A shiny, silver orb glints at you outside a metro station in downtown Santiago. What do you do? Form a line, apparently.
According to Worldcoin, more than 200,000 Chileans have had their eyeballs scanned by its controversial Orbs. For privacy buffs, this is the next step in the inevitable dystopian future that awaits. But for others, it’s just a bit of free money.
Carlos Santibañez, a 29-year-old Chilean from a small southern town called Llanquihue, told Decrypt he had his eyeballs scanned in September 2022 mostly out of curiosity. At the time, the WLD token had no monetary value. Since then, however, he has raked in more than $150 dollars and continues to receive WLD tokens.
He pointed out something often overlooked by Worldcoin critics. “After a bit of reading, I found that their data collection is less invasive than what other companies keep,” he said. “This made me think: ‘Well, at least I’m making something off this information.’”
Santibañez also pointed to the big name investors backing Worldcoin as a guarantor in the project’s direction. “Seeing that Worldcoin was such a big project,” he said, “ I didn’t want to be left out.”
At the time of writing, having your eyeballs scanned earns you 25 WLD tokens, worth roughly $42, according to Coingecko.
That’s a fair chunk of change in some countries, such as Chile. The longest nation in the world has a minimum wage of $512 dollars (or $460,000 Chilean pesos). Receiving 8 of their monthly wage simply for scanning their eyeballs might be too good to pass up.
Worldcoin has seen success in emerging economies that have numbers similar to Chile. According to the company, Argentina, a country ravaged by high inflation rates, saw a day in August with one sign up every nine seconds.
Across the Atlantic in Africa, Kenya also witnessed astoundingly long lines, with local media reporting more than 350,000 registrations. Those figures are not entirely surprising, in a country where the minimum wage barely passes $100 dollars per month.
Kenyan authorities have since banned Worldcoin’s operations, citing privacy concerns.
Back in Chile, others are simply signing up for the novelty.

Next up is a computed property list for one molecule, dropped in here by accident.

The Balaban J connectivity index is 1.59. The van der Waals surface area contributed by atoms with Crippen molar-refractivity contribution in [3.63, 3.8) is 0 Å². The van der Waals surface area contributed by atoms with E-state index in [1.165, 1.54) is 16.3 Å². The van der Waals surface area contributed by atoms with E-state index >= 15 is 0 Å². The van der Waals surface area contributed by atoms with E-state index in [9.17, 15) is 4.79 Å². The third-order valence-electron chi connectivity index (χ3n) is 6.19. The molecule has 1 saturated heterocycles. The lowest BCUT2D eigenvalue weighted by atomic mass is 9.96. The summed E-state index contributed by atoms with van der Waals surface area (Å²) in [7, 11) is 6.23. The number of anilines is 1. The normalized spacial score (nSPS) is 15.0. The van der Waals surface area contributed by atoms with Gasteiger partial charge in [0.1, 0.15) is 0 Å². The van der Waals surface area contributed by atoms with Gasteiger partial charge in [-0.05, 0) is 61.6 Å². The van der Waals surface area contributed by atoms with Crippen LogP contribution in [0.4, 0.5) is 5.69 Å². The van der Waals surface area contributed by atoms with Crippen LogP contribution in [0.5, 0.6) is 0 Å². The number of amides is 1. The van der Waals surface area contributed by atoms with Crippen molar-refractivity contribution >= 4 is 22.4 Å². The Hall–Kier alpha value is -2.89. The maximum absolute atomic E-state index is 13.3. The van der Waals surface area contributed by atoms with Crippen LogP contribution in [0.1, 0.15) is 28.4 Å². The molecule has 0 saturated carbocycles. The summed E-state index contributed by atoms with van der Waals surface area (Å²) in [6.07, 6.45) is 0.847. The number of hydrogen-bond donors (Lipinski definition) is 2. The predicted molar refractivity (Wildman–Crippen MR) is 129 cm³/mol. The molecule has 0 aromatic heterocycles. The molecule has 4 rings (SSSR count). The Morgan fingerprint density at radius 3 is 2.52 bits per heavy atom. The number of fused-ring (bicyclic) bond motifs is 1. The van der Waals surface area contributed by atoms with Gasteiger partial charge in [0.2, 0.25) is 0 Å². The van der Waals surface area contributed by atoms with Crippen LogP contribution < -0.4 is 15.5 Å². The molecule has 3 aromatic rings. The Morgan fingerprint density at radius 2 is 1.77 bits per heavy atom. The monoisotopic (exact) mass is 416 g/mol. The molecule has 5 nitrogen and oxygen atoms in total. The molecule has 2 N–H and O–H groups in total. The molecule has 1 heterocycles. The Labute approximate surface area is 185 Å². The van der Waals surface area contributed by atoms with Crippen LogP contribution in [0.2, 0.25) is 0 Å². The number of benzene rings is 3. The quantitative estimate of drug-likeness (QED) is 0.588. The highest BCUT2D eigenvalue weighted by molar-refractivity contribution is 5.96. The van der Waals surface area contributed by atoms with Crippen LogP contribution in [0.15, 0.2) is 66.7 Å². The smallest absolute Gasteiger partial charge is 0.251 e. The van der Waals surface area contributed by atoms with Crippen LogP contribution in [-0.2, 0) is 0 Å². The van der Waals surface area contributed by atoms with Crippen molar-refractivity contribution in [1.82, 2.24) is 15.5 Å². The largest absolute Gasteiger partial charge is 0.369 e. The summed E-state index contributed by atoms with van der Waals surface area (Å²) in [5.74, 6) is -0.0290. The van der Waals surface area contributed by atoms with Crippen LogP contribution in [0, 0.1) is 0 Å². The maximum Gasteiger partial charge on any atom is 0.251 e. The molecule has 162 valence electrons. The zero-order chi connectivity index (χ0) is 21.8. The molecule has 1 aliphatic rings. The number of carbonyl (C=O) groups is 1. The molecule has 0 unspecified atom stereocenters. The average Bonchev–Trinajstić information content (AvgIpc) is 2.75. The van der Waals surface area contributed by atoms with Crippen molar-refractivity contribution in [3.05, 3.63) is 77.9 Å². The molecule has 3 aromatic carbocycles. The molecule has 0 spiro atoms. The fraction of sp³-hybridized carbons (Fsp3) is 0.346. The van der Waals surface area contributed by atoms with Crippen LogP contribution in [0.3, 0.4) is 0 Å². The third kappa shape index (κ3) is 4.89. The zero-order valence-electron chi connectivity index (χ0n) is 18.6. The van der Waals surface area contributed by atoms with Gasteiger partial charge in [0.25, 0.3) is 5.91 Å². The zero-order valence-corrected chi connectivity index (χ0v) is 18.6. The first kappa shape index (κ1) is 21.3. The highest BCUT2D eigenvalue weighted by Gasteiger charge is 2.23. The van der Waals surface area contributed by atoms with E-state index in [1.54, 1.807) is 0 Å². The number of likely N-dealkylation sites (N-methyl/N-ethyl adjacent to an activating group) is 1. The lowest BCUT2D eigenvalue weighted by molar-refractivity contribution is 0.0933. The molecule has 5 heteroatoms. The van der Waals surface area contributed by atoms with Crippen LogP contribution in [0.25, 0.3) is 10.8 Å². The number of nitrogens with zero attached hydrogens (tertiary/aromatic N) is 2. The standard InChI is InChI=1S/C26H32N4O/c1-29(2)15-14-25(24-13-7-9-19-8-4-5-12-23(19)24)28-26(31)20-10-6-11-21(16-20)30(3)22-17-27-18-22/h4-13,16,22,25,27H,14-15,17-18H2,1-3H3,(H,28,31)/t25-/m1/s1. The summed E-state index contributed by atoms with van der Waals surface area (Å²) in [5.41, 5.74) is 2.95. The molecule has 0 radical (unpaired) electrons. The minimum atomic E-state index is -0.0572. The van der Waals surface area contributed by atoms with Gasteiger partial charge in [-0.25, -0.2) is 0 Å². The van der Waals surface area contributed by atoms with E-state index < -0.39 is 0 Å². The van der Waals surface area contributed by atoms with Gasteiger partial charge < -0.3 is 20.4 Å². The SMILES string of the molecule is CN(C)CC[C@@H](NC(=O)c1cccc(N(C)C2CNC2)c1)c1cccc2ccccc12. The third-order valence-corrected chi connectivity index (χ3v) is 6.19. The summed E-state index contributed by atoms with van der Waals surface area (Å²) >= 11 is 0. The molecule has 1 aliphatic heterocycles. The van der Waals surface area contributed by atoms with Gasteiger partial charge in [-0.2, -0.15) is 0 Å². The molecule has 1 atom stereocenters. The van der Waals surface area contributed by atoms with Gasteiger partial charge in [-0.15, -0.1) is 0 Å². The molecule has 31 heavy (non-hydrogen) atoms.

A 25-year-old Chilean student, Javier Santelices, explained to Decrypt that despite leaning crypto-skeptic, he passed a stand and decided to try it out. “I’ve never really understood crypto,” he said. “They were giving money away, so why not?”
He agrees with Santibañez regarding people already getting most of their data collected surreptitiously by other companies. “This is no different from what everyone else does on the internet,” he said.
The controversial Worldcoin project has not seen widespread regulatory pushback in Chile, despite the whopping numbers the company claims have already registered. The nation has become known for its economic freedom and burgeoning tech scene. It also stands at the forefront of AI in the region, placing first in the Latin American Artificial Intelligence Index (or ILIA, as it’s called in Spanish).
Having 1 of the population sign up for Worldcoin has left some startled, however.
“I find it curious that the public judges the crypto world as a scam, only to later stand in long lines for a bit of ‘free money’,” Francisco Díaz, a Chilean anthropologist who studies DAOs, told Decrypt.
Díaz has been actively participating in talentDAO, a research collective into how these types of organizations work for the better half of two years. He told Decrypt about how DAOs have evolved, leaving behind the “old formula” of issuing a governance token without even considering its necessity.
In reference to his own country, Díaz thinks the Worldcoin success is “probably due to the economic incentive.” And considering the country’s minimum wage, he concluded: “It’s not a small amount of money.”